Dry Filter Cake using Radiant Heat – Reduce Moisture

Dry Filter Cake using Radiant Heat – Reduce Moisture

This report stems from a study by the Bureau of Mines of the possibility of reducing coal filter-cake moisture by applying radiant heat directly to the filter cake while under vacuum during the drying phase of the filter cycle. One disk of a 4-foot-diameter vacuum filter was equipped with gas-fired radiant-heat generators and the effect of radiant heating on the moisture content of a variety of filter cakes was studied.

The results of this investigation show that this process can best be described as a filter aid capable of increasing the effectiveness of conventional filtration approximately 6 percentage points of moisture. The operating cost of removing water by this method is somewhat lower than the average operating cost of thermal drying and is considerably cheaper when the total cost is considered.

Removal of water from coal that has been wet-cleaned is an important part of the overall coal preparation process. Water is a contaminant, and it is foolish to wash coal to reduce its ash content and add inert water in the process. In some instances the removal of water is actually more important than the removal of ash-forming minerals; its weight adds to the cost of transportation, and its evaporation during burning or carbonizing absorbs useful heat. Fine coal that contains more than about 10 percent moisture is notoriously difficult to handle. A problem thus exists for which there are sound practical and economic reasons to seek a solution.

Products resulting from a wet-washing process contain as much as three times their weight of water. The removal of enough water from the coarse sizes (plus 3/8-inch) to meet consumer requirements is relatively easy and usually may be accomplished by dewatering screens and by natural drainage. The dewatering of intermediate-size coal is effectively accomplished by basket and solid-bowl centrifuges. The removal of water from the sizes finer than 48-mesh is, however, a major problem. Hydraulic cyclones and static thickeners are capable of thickening dilute suspensions of minus 48-mesh coal and water to about 50 percent solids; vacuum filters can reduce the moisture to 20 to 30 percent. Moisture content of coals in this fine-size range can be further reduced only by thermal drying.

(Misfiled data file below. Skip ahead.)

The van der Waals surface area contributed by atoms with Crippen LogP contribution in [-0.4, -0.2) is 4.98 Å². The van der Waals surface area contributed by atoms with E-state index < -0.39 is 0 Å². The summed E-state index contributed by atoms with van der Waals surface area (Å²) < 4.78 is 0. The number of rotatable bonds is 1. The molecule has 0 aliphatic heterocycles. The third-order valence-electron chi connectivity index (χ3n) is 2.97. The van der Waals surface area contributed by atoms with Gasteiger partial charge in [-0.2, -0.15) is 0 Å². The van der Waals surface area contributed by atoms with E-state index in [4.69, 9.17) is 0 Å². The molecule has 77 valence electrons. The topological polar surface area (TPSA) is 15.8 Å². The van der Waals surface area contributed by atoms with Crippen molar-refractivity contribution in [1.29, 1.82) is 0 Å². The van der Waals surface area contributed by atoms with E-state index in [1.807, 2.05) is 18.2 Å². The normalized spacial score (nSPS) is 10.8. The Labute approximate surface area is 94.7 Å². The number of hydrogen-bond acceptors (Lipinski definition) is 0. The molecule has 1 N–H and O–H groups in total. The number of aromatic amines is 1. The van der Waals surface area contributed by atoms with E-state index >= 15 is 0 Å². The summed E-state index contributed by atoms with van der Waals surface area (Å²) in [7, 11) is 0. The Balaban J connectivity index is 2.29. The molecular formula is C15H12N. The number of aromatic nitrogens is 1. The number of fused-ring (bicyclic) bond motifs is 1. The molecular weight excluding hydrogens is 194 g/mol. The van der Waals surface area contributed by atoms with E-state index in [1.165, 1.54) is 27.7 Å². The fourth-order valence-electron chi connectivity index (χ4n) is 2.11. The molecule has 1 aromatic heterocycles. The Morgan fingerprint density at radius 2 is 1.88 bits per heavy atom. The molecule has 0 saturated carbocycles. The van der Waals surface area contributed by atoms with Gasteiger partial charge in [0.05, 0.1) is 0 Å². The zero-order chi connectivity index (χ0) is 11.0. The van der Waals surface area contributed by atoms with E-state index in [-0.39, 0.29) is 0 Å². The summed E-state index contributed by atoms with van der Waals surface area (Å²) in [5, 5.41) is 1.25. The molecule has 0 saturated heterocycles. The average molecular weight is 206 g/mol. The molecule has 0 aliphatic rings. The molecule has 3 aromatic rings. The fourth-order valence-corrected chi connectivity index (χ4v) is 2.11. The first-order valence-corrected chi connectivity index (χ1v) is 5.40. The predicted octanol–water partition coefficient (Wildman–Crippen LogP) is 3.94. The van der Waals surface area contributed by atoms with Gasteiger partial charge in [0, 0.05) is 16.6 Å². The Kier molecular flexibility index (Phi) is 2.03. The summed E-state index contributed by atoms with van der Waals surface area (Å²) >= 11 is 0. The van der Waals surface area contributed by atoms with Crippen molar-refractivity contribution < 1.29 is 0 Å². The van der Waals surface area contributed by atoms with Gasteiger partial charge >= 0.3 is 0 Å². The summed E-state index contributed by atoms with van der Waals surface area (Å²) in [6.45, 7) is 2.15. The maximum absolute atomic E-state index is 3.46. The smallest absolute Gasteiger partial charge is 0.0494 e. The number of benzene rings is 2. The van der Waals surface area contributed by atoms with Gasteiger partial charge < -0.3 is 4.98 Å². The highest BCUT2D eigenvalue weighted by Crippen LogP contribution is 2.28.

A laboratory investigation of the possibility of reducing filter-cake moisture by radiant-heating was completed by the Bureau of Mines and the results published. The Bureau knew that commercial scale results would differ from the laboratory results for several reasons: (1) laboratory heat input was 50,000 British thermal units per hour per square foot of filtering area, but in practice the heat input would be reduced to about 22,000 British thermal units per hour per square foot of filtering area, (2) no attempt was made during the laboratory study to contain and use the sensible heat from the radiant heaters, and (3) the cake thicknesses used in the laboratory study were not related to the length of time the filter cake was heated, whereas in actual practice, the cake thickness formed is related to the rotation speed of the filter and hence to the time available for heating, and vice versa. Because of these inherent difficulties in scaling-up laboratory data, a pilot-sized disk vacuum filter was equipped with radiant heaters to simulate actual plant operation.

Theoretical Considerations

The separation of liquids from solids by passing the liquid through a porous medium involves several interrelated variables. Coal slurries exhibit individual filtering characteristics. Although much progress has been made in determining the effect of operating variables on filter capacity and final filter-cake moisture content, coal filtration is still more an art than a science. However, filtration theory is valuable in interpreting laboratory test data and in seeking optimum filtration performance.